Some retirees opt for higher-risk
investment strategies to make sure they are OK for their remaining years.
Stocks are hitting record after
record, the Dow Jones Industrial Average tripling since it bottomed out during
the financial crisis exactly eight years ago.
For many retirees who’ve been
riding that wave, these are risky and confusing times.
Take Steve Stein, a retired
dentist here on New York’s Long Island. At 82, Dr. Stein said his nest egg of
roughly half a million dollars is 95% invested in stocks. As a rule of thumb,
financial planners suggest subtracting an investor’s age from 100 to determine
what proportion of savings to allocate to stocks.
“My dad used to put his money in CDs, getting
15%,” said Dr. Stein, whose father, a dental technician, encouraged him to
become a dentist as a way to build a stable, successful life. “If interest
rates were high, I would’ve invested in fixed income,” he said.
The average one-year CD hasn’t
paid more than 1% since 2009, according to Bankrate.com.
The drop in interest rates since
the financial crisis cost U.S. savers almost $1 trillion in lost income from
savings accounts, CDs and bonds from the start of 2008 through 2015, taking
into account money saved on debt costs, according to April 2016 research by
insurer Swiss Re.
There are few signs of imminent
improvement. The yield on the benchmark 10-year Treasury note has risen since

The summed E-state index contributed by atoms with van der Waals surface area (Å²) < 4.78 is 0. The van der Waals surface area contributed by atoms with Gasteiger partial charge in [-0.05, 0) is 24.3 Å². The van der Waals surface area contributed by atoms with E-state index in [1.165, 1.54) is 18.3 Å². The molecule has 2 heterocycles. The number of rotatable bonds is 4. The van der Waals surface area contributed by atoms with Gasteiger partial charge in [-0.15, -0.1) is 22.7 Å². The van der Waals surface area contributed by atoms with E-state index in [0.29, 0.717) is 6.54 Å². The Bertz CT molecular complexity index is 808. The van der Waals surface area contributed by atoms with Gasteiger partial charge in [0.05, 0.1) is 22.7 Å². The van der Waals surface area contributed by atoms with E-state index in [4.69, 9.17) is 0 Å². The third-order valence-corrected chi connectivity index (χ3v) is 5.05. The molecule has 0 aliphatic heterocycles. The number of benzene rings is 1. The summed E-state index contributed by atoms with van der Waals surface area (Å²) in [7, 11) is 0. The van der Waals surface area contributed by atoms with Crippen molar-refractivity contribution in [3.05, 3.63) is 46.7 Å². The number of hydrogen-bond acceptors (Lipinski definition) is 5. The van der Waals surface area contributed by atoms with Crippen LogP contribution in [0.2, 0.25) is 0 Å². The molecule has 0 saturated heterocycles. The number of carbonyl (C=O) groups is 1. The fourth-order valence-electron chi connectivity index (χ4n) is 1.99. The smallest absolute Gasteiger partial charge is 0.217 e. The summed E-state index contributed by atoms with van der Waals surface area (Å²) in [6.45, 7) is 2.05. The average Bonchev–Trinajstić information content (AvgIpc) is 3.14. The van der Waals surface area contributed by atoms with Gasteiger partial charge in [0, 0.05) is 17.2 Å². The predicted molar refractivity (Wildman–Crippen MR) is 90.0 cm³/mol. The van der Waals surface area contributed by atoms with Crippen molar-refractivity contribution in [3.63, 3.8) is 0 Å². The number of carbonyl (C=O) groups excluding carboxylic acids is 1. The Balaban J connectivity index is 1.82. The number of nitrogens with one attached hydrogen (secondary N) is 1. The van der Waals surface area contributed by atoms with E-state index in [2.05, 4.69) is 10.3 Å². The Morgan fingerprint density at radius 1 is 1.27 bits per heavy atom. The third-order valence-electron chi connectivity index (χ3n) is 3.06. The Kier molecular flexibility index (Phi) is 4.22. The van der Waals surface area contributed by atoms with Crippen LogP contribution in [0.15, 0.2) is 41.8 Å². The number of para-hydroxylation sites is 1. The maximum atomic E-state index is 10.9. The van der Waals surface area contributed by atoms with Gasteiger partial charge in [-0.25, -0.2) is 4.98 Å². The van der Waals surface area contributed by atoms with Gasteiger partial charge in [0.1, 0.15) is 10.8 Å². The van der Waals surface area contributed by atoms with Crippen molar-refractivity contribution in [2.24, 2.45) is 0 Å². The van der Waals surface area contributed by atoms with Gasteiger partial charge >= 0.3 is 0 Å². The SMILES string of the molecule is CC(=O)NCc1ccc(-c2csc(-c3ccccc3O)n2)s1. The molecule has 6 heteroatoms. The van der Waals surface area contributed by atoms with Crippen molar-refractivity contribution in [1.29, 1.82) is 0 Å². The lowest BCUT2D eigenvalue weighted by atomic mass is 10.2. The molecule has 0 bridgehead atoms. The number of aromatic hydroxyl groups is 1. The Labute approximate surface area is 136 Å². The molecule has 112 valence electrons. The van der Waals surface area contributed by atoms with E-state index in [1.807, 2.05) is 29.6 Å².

the election to nearly 2.6%, but it is still below the 2.9% it yielded when
U.S. stocks hit their low on March 9, 2009.
The Federal Reserve is signaling
it will raise short-term interest rates more aggressively this year. Over more
than a decade, the central bank has approved two increases in the federal-funds
rate. Yet even with markets pricing in a faster pace of rate increases in 2017,
few investors expect yields to approach any time soon the levels they routinely
achieved during the decade leading up to the financial crisis. Then, long-term
U.S. rates were often 5% or higher, a level they haven’t achieved since 2007.
Lawmakers such as House Speaker
Paul Ryan (R., Wis.) have criticized the Fed’s low-rate policy as harmful to
savers. Sen. Bob Corker (R., Tenn.) in 2013 said it amounted to “throwing
seniors under the bus.”
Some financial advisers have said
worries about declining income are overblown. While investment income has
fallen, inflation has been low, meaning investors are better off now than they
Dr. Stein opened his first solo
dental practice in 1963, following his discharge from the Army. In 2007, he
sold the practice and settled into retirement. That didn’t last long. Interest
rates fell to near zero during the financial crisis as the Fed unleashed
unprecedented stimulus to shore up lending and revive a moribund economy. Dr.
Stein turned to a temporary staffing agency to find part-time work.
Now fully retired since 2013, Dr.
Stein is increasingly nervous about making his savings last—not only for
himself, but also for his wife, who is 16 years his junior. They receive Social